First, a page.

And it makes just about anything you put up look great. During design, we created a number of fake users and put up the most horrible, ugly, tasteless content we could find on the internet, then refined the design until that content looked good, too.
What’s Ello going to look like?
Elegance, tidiness and order. The interface is totally visual, it’s very straightforward and there are no nested menus. There’s a provenance function that allows you to find out who created a photo, image, etc. or post first. That’s become a big problem for people who create content, and who see their best work all over the web without being credited.
Basically, we built Ello for people like ourselves. So it had to look good and it function accordingly, and of course – there’s no bullshit.
Who wrote the manifesto?
The seven founders wrote the Ello manifesto as a group.
Here’s the plain truth: social networks that are supported by advertising are built for the advertiser. Facebook, Google+, Tumblr, etc. aren’t really social networks — they’re advertising platforms. They exist to sell ads. That’s it.
Many people don’t realize that their posts never make it to their friends at all — the big social networks bury them so that ads can rise to the top. Look at your Facebook or Tumblr page, realize what an enormous percentage of the screen is filled by ads, paid posts, boosted posts, you name it.
They will do whatever it takes to show you more ads — and to show your friends more ads — even reading your posts and your friends’ posts and using your connections to make money. We think this is evil.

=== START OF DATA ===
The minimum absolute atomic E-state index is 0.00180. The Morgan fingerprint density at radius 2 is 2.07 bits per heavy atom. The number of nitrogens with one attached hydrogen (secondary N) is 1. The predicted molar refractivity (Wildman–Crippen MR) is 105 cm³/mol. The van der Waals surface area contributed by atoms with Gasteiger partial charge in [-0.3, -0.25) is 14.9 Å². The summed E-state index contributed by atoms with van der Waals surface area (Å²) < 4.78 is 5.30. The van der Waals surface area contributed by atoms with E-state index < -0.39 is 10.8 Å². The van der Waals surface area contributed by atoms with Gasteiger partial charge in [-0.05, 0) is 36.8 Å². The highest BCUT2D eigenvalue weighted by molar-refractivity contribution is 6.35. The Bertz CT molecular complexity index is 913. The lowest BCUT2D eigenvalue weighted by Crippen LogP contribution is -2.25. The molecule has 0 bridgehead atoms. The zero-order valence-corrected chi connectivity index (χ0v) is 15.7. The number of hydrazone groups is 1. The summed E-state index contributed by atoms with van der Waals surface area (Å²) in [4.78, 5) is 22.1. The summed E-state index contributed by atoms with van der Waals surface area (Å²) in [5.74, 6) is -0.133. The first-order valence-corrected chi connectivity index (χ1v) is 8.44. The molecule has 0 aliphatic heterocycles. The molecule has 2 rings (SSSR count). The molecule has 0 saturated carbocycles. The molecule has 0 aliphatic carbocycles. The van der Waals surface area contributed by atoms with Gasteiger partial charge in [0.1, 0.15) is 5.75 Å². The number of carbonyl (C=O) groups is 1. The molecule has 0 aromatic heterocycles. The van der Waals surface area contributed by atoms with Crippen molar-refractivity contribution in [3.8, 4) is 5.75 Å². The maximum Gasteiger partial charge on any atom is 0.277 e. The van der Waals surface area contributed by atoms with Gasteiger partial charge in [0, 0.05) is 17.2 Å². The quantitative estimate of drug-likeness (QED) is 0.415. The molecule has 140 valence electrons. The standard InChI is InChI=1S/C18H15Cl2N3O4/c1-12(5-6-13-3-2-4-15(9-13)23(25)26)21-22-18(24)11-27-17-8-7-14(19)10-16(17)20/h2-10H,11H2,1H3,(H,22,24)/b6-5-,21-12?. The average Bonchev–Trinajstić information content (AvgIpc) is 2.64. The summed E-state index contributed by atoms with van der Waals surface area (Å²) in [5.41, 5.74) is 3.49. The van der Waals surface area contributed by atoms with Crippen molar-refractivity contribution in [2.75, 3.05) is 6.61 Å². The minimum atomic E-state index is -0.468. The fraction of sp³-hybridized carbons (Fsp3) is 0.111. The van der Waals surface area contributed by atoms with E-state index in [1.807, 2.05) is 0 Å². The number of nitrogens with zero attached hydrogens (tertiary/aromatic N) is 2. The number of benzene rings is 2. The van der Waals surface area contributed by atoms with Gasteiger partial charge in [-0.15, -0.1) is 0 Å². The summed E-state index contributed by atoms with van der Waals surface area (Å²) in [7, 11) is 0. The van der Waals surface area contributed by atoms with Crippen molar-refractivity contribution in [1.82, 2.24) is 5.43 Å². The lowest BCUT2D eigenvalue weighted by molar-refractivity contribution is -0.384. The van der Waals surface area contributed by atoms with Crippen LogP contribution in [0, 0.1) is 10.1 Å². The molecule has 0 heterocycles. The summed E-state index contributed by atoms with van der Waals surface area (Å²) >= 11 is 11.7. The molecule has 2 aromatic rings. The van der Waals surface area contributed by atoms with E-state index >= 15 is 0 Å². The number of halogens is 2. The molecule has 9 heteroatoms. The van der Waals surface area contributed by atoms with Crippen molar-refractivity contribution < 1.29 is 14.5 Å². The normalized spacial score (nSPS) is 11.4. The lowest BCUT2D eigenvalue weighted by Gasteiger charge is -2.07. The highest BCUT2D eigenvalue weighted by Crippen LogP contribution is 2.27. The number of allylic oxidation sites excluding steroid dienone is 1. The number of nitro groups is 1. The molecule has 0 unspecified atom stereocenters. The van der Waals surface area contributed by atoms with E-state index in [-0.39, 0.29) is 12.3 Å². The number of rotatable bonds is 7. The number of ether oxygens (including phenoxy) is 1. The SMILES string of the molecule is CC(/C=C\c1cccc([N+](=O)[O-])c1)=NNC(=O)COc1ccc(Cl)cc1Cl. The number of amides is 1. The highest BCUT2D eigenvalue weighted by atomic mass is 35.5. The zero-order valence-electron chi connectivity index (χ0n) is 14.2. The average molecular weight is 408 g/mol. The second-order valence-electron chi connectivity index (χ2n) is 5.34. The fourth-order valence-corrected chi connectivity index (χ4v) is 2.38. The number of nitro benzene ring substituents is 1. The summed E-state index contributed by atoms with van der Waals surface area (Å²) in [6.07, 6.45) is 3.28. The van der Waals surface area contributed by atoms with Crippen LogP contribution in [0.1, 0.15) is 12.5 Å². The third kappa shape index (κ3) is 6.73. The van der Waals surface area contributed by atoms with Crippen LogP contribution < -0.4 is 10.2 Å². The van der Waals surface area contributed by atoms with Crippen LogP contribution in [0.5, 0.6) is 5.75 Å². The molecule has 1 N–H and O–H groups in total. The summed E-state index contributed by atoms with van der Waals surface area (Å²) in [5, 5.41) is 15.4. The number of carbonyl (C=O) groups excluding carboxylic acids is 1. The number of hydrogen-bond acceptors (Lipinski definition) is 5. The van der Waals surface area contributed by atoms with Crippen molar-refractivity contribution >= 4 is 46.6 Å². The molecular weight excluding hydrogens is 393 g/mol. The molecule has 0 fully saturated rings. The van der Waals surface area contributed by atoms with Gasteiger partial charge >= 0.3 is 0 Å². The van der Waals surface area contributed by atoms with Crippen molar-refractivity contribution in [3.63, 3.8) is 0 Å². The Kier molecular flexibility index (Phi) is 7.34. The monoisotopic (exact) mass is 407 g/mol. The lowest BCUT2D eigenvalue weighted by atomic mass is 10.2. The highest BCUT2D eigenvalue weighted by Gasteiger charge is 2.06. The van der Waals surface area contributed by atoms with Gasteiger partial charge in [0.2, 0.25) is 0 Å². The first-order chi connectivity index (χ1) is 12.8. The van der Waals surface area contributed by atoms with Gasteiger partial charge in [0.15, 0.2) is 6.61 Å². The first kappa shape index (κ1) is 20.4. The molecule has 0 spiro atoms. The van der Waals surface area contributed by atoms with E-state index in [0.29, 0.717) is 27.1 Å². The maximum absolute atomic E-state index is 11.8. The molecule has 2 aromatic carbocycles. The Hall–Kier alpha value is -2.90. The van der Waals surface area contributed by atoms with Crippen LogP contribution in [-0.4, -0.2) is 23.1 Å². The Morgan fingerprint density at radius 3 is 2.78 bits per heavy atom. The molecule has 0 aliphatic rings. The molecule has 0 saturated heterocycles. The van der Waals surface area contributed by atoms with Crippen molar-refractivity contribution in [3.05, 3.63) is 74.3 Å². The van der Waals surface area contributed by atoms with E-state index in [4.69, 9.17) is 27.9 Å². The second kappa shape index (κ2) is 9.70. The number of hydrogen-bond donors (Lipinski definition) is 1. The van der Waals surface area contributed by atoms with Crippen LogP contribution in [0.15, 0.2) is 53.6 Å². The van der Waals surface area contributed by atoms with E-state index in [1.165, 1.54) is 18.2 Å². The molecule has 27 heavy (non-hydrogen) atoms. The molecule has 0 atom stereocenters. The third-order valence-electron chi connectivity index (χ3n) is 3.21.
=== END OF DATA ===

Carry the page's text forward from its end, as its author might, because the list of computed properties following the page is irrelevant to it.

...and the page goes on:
On your blog, you wrote “I am so bored by technology.”
Look, it’s fun sometimes when a new device or technology appears that is so radically different that it just blows your mind. I remember when I got my first Palm smartphone. It totally changed how I managed my life.
That said, people are becoming exhausted by technology for its own sake. Most new technology isn’t truly new or better, it just consumes resources and takes up space in our lives.
Technology is best when it’s invisible and it empowers us to live better lives.
When you started Budnitz Bicycles, you were becoming anxious about clutter, stuff, and noise. Does that anxiety persist?
Yes. I read a statistic somewhere that the amount of data now created worldwide in a week is greater than the total output of the entire human race before 1980. Soon it’ll be in a day.
The same can be said for the production and consumption of physical objects. Manufacturing is so inexpensive now, you can buy a lot of cheap crap for hardly any money. Clutter management is becoming the next great challenge of our age.
The project is driven by a team of mostly designers —to what extent is Ello driven by design principles and aesthetics?
We’re founded on the belief that principled design will change the world.
So we designed Ello in service to the content. While elegant and fast, the interface is designed to almost disappear — it’s very refined, but after using it for a while you almost don’t even notice the interface.
Who’s currently using Ello, and how are you determining who’s invited?
Right now, the seven of us are the only people on Ello. We let all of our friends that had been using Ello know that we’d be taking it down to make a rather significant round of revisions and updates as the first version of Ello just wasn’t built to scale.
Ello will remain invite only— to get on, you will need to be invited by someone who is already on the network.
Do you know when you’ll make Ello available to the general public, or at least start letting a few more people in?
We plan to begin opening up Ello in 6-8 weeks. Perhaps sooner. Development is going well and moving quickly. We believe we have a very real opportunity to build a new community. A community that values connections, relationships, aesthetics and that isn’t interested in being advertised to. Simple, beautiful and ad-free.